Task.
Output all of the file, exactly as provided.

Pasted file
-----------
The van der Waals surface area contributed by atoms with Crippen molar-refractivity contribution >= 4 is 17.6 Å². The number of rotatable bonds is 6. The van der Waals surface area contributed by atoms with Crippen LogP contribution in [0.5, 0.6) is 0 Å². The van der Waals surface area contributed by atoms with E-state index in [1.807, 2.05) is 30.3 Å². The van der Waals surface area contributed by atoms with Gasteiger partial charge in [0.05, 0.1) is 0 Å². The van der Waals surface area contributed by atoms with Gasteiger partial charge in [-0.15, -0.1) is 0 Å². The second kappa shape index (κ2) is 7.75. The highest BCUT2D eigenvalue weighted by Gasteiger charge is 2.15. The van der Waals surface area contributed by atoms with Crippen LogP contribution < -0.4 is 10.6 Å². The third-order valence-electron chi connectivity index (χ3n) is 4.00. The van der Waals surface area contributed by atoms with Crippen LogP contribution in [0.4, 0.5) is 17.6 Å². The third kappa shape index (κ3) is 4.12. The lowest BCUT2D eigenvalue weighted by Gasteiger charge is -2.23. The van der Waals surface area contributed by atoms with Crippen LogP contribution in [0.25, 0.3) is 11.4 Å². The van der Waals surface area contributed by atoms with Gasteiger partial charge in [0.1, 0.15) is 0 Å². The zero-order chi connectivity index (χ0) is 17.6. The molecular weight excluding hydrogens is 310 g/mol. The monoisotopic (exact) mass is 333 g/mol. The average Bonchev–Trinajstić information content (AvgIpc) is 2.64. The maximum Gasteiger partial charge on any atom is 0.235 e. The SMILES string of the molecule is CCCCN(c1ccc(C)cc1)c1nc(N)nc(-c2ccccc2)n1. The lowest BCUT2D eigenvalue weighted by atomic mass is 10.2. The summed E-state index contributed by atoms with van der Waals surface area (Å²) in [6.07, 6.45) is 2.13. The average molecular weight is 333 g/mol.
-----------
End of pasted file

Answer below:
The van der Waals surface area contributed by atoms with Crippen molar-refractivity contribution >= 4 is 17.6 Å². The number of rotatable bonds is 6. The van der Waals surface area contributed by atoms with Crippen LogP contribution in [0.5, 0.6) is 0 Å². The van der Waals surface area contributed by atoms with E-state index in [1.807, 2.05) is 30.3 Å². The van der Waals surface area contributed by atoms with Gasteiger partial charge in [0.05, 0.1) is 0 Å². The van der Waals surface area contributed by atoms with Gasteiger partial charge in [-0.15, -0.1) is 0 Å². The second kappa shape index (κ2) is 7.75. The highest BCUT2D eigenvalue weighted by Gasteiger charge is 2.15. The van der Waals surface area contributed by atoms with Crippen LogP contribution < -0.4 is 10.6 Å². The third-order valence-electron chi connectivity index (χ3n) is 4.00. The van der Waals surface area contributed by atoms with Crippen LogP contribution in [0.4, 0.5) is 17.6 Å². The third kappa shape index (κ3) is 4.12. The lowest BCUT2D eigenvalue weighted by Gasteiger charge is -2.23. The van der Waals surface area contributed by atoms with Crippen LogP contribution in [0.25, 0.3) is 11.4 Å². The van der Waals surface area contributed by atoms with Gasteiger partial charge in [0.1, 0.15) is 0 Å². The zero-order chi connectivity index (χ0) is 17.6. The molecular weight excluding hydrogens is 310 g/mol. The monoisotopic (exact) mass is 333 g/mol. The average Bonchev–Trinajstić information content (AvgIpc) is 2.64. The maximum Gasteiger partial charge on any atom is 0.235 e. The SMILES string of the molecule is CCCCN(c1ccc(C)cc1)c1nc(N)nc(-c2ccccc2)n1. The lowest BCUT2D eigenvalue weighted by atomic mass is 10.2. The summed E-state index contributed by atoms with van der Waals surface area (Å²) in [6.07, 6.45) is 2.13. The average molecular weight is 333 g/mol.